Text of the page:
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Maggie Gyllenhaal sweeps into Locanda Verde in Manhattan’s TriBeCa neighborhood, punctual to a fault. She orders an egg-white frittata and coffee, and digs into her latest project, “The Honorable Woman.”
Gyllenhaal is full of Nessa Stein, the character she plays in the eight-episode Sundance/BBC2 miniseries that begins airing on the Sundance Channel next week and has a premiere tonight in New York cohosted by Tod’s and the Cinema Society.
This story first appeared in the July 23, 2014 issue of WWD. Subscribe Today.
Stein isn’t an easy character to shed and Gyllenhaal admits she is still carrying some of the role’s emotional baggage around with her. In the international thriller, Stein, as a child, watches her father, a Zionist arms dealer, get killed. As an adult, she inherits his company, now a charitable foundation in London that’s seeking nothing less than a solution to the Arab-Israeli conflict. “Every fiber of Nessa is involved in this conflict,” says Gyllenhaal. “It’s not just in her brain, which is very agile, it’s in her body and her heart.”
If you’re wondering on what side Gyllenhaal comes down on in the ongoing debate about the upheaval in the Middle East, neither the show nor the actress tipped their hand.
“My particular feelings and personal politics aren’t going to serve this,” she says. “The show doesn’t take a definitive position. It’s asking you to think.”
To prepare for the role, Gyllenhaal informed herself as best she could. “At first, I was just reading The New York Times,” she says. “Then, I called a friend of mine who sent me all these pro-Palestinian leaning blogs and then I ran into a friend of a friend who is a Zionist, pro-Israel intellectual and he sent me a bunch of articles. My heart breaks all the time when I read the news. I know it’s really easy to say that when I’m sitting in my house in Brooklyn.”
Graceful and articulate, Stein, like the actress portraying her, speaks publicly with ease, wears Roland Mouret power dresses and is always even-tempered, even when turning down the bid of an angry former business associate. A character’s wardrobe leads the transformation for Gyllenhaal. “The clothing is always the way in [to the character],” she says. “I never played a character that didn’t care about what they were wearing. Nessa should have been dressed head to toe in Céline, but we couldn’t afford it. So we started calling in favors from people like Stella McCartney, who wanted to help. I thought sex had to be a part of it. That’s important to me, too, in the way I dress.”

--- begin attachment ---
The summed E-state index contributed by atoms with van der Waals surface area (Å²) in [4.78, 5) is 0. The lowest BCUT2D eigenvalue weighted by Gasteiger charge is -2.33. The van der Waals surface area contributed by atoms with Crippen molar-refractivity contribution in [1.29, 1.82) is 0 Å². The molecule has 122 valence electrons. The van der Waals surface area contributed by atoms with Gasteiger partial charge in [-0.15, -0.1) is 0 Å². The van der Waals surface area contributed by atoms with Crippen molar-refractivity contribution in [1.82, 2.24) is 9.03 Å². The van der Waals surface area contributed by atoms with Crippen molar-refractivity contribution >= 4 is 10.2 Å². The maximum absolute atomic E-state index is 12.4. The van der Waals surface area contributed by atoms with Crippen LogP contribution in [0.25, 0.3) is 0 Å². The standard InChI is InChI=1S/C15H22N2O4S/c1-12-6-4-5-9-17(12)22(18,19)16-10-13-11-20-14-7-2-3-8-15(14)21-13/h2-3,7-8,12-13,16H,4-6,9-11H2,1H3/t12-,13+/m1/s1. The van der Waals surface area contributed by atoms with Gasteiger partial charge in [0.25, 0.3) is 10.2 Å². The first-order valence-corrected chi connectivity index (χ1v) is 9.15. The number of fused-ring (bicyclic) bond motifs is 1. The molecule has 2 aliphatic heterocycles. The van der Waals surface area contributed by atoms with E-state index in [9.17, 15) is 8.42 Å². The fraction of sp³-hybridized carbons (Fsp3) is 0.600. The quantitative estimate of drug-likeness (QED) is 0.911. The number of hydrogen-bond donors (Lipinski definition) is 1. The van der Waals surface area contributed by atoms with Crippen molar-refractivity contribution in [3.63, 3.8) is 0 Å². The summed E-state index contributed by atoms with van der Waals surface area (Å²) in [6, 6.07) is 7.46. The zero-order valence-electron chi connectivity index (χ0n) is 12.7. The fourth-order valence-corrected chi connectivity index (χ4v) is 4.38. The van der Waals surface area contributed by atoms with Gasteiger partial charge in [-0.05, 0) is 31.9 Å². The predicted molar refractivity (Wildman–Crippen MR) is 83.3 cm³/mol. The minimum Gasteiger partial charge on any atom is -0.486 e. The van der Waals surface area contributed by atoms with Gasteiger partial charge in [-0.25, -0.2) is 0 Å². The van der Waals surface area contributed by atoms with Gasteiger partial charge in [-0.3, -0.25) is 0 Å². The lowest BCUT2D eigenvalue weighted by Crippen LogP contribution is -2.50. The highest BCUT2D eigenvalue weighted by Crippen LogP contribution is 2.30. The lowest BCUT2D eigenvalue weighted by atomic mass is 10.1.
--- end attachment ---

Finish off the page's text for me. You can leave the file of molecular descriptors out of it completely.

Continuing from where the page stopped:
Then, tiny cracks start to emerge and it’s harder for Stein to keep up the facade. “What you’re watching is that confidence start to crumble,” Gyllenhaal says. “The reality of what’s really there starts to bubble up from underneath. You’re also watching somebody come alive. Performing yourself is so deadening. As an actress, it’s more of an occupational hazard. Something about my 30s, and I’m right in the middle of them now, is about that crashing down around me. It’s about not being able to keep up the performance and not wanting to.”
Gyllenhaal says her interest in the miniseries wasn’t just the depth of the character, but a script by Hugo Blick, who also directed. “I never read anything of that scope before,” she says. “My fear was of doing something so hard and so personal. I knew it was going to be both exciting and hard. I could see that to do this I was going to have to grow up in a lot of ways. I knew it would hurt because growing up hurts.”
The actress clarifies she doesn’t have it all figured out, but motherhood — she has two daughters, seven and two, with actor Peter Sarsgaard — has grounded her as an adult and enhanced her acting.
“There’s something about being a mother that’s impossible to explain,” she says. “It really, really helps. My children have chiseled open my heart. It was a rock. It’s changed me so completely.”
While it’s been hard to let go of Stein, “I just couldn’t imagine doing anything else for a while,” she says, adding, “I’m going into a new character now,” Annie in Tom Stoppard’s “The Real Thing.” “It’s very different.”